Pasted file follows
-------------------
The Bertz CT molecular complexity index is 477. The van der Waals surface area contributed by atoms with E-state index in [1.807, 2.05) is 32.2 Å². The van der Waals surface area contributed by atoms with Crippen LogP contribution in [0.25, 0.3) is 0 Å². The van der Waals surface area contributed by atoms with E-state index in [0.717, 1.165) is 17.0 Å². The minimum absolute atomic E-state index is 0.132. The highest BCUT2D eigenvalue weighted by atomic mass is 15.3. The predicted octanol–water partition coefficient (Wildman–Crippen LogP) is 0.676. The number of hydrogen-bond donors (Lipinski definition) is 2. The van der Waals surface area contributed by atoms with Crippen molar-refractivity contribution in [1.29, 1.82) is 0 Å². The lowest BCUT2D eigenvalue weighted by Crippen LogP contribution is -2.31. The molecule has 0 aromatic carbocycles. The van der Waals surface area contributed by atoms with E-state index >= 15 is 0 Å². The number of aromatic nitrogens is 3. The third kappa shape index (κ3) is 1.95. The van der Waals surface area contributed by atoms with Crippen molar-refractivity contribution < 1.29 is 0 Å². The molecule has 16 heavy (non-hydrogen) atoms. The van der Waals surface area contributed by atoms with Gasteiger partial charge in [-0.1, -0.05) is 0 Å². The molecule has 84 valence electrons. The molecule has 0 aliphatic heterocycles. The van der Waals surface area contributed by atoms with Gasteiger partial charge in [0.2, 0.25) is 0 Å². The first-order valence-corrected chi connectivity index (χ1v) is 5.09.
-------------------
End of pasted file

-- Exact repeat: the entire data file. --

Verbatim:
The Bertz CT molecular complexity index is 477. The van der Waals surface area contributed by atoms with E-state index in [1.807, 2.05) is 32.2 Å². The van der Waals surface area contributed by atoms with Crippen LogP contribution in [0.25, 0.3) is 0 Å². The van der Waals surface area contributed by atoms with E-state index in [0.717, 1.165) is 17.0 Å². The minimum absolute atomic E-state index is 0.132. The highest BCUT2D eigenvalue weighted by atomic mass is 15.3. The predicted octanol–water partition coefficient (Wildman–Crippen LogP) is 0.676. The number of hydrogen-bond donors (Lipinski definition) is 2. The van der Waals surface area contributed by atoms with Crippen molar-refractivity contribution in [1.29, 1.82) is 0 Å². The lowest BCUT2D eigenvalue weighted by Crippen LogP contribution is -2.31. The molecule has 0 aromatic carbocycles. The van der Waals surface area contributed by atoms with E-state index >= 15 is 0 Å². The number of aromatic nitrogens is 3. The third kappa shape index (κ3) is 1.95. The van der Waals surface area contributed by atoms with Crippen molar-refractivity contribution < 1.29 is 0 Å². The molecule has 16 heavy (non-hydrogen) atoms. The van der Waals surface area contributed by atoms with Gasteiger partial charge in [-0.1, -0.05) is 0 Å². The molecule has 84 valence electrons. The molecule has 0 aliphatic heterocycles. The van der Waals surface area contributed by atoms with Gasteiger partial charge in [0.2, 0.25) is 0 Å². The first-order valence-corrected chi connectivity index (χ1v) is 5.09.